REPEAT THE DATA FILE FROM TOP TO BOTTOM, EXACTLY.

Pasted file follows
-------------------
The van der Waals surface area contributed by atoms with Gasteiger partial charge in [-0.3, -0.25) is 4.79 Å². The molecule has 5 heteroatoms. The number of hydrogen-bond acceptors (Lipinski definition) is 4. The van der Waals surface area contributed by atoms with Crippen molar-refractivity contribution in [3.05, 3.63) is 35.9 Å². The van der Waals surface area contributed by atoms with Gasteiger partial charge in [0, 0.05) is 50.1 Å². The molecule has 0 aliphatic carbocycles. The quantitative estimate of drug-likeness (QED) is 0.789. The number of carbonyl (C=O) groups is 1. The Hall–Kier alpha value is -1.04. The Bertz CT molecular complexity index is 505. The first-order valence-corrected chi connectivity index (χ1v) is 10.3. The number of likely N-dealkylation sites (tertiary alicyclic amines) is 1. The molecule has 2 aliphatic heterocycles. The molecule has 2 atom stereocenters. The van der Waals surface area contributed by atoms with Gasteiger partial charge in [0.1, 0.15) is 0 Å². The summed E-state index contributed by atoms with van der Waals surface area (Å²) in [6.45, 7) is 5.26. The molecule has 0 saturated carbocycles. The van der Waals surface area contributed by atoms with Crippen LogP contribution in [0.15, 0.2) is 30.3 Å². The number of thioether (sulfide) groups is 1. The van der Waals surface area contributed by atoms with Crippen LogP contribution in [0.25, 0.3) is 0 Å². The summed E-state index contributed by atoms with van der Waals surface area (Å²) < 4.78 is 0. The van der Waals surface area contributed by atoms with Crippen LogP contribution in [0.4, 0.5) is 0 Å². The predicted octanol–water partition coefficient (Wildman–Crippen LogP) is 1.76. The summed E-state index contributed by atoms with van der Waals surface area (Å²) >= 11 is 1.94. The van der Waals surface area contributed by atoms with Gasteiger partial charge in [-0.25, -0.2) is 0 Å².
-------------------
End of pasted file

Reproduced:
The van der Waals surface area contributed by atoms with Gasteiger partial charge in [-0.3, -0.25) is 4.79 Å². The molecule has 5 heteroatoms. The number of hydrogen-bond acceptors (Lipinski definition) is 4. The van der Waals surface area contributed by atoms with Crippen molar-refractivity contribution in [3.05, 3.63) is 35.9 Å². The van der Waals surface area contributed by atoms with Gasteiger partial charge in [0, 0.05) is 50.1 Å². The molecule has 0 aliphatic carbocycles. The quantitative estimate of drug-likeness (QED) is 0.789. The number of carbonyl (C=O) groups is 1. The Hall–Kier alpha value is -1.04. The Bertz CT molecular complexity index is 505. The first-order valence-corrected chi connectivity index (χ1v) is 10.3. The number of likely N-dealkylation sites (tertiary alicyclic amines) is 1. The molecule has 2 aliphatic heterocycles. The molecule has 2 atom stereocenters. The van der Waals surface area contributed by atoms with Gasteiger partial charge in [0.1, 0.15) is 0 Å². The summed E-state index contributed by atoms with van der Waals surface area (Å²) in [6.45, 7) is 5.26. The molecule has 0 saturated carbocycles. The van der Waals surface area contributed by atoms with Crippen LogP contribution in [0.15, 0.2) is 30.3 Å². The number of thioether (sulfide) groups is 1. The van der Waals surface area contributed by atoms with Crippen LogP contribution in [0.25, 0.3) is 0 Å². The summed E-state index contributed by atoms with van der Waals surface area (Å²) < 4.78 is 0. The van der Waals surface area contributed by atoms with Crippen LogP contribution in [0.4, 0.5) is 0 Å². The predicted octanol–water partition coefficient (Wildman–Crippen LogP) is 1.76. The summed E-state index contributed by atoms with van der Waals surface area (Å²) >= 11 is 1.94. The van der Waals surface area contributed by atoms with Gasteiger partial charge in [-0.25, -0.2) is 0 Å².